The composition of the soil affects microclimates primarily through how much water it retains or which evaporates from it. A soil that has a large proportion of clay retains more moisture than one that is predominantly sand. The degree to which a soil retains moisture affects the humidity and temperature of the air above it. After heavy rains, the soil can contain a lot of water and modify microclimates much like a body of water such as a lake.
Besides the mineral composition of the soil, the degree of coverage it has will affect temperature and moisture evaporation. Bare soils reflect more light and heat than those covered by plants or mulch.
It is not just the moisture level within the soil that can affect a microclimate, the water stored on the surface of the land is also important. Over a region, the presence of lakes and reservoirs can create a more moderate climate, while ponds, streams and other bodies of water on your site will impact upon the temperature of the surrounding areas in your garden. These effects are due to the fact that water gains and loses heat more slowly than the land.
The water body also sends moisture into the air through evaporation. This atmospheric moisture captures heat from the sun, making the air around a pond warmer than areas further away. The moisture in the air around ponds can also influence the plants your place there, with species favoring a more humid microclimate likely to thrive.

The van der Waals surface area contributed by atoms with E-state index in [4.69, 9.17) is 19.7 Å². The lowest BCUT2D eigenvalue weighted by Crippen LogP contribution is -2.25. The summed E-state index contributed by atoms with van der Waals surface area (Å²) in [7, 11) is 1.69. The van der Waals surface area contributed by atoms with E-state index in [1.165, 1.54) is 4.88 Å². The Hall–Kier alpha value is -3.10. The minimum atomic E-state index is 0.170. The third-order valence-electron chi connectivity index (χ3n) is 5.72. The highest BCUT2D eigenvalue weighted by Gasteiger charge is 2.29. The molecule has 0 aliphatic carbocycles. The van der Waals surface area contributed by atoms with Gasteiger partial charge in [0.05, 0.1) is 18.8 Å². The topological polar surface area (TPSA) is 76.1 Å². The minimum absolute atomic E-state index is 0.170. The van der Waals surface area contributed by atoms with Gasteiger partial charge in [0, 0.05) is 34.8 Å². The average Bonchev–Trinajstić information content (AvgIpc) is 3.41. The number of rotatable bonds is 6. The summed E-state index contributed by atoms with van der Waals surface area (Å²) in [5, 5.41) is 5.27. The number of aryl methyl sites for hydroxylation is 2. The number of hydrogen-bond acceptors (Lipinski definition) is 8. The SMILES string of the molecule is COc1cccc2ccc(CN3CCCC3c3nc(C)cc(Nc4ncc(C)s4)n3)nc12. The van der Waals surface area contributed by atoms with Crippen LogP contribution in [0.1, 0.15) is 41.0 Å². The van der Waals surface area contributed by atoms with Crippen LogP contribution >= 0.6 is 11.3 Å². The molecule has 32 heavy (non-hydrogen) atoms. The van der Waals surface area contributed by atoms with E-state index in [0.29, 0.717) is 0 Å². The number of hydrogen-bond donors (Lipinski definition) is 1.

The vegetation on a permaculture site interacts with the soil and water to affect the microclimate. Not only does it cover the soil and prevent heat loss and radiation from it, it also regulates the temperature of the soil, filters dust and other particles from the air, and can act as a windbreak or suntrap.
Vegetation is naturally adapted to make the most of its climate of origin. So, for instance, plants that originate in tropical areas tend to have broad, dark leaves that allow for the maximum absorption of sunlight, and the effective transpiration of moisture back into the air – which will in turn influence the microclimate in the immediate vicinity. Use native plants in your permaculture design to make the most of these adaptations.
Your house can impact upon microclimates by absorbing heat during the day and releasing it at night, by deflecting wind and creating sheltered spots, and reflecting sunlight. But other artificial structures can also play a part in modifying microclimates. For instance, patios and other paved surfaces like driveways moderate temperature by absorbing and releasing heat, while fences and walls can give plants protection from wind, shade and shelter from wind. Even rocks in the garden will have an impact by storing and releasing heat. You can judiciously place rocks to modify microclimates.
Microclimates are dynamic things. As your site changes through maturation of planting, siting of artificial structures, and even contouring of the land, so the microclimates will alter. The good thing is that you can directly influence how this happens by your design choices, and so make the maximum use of every microclimate niche on your property.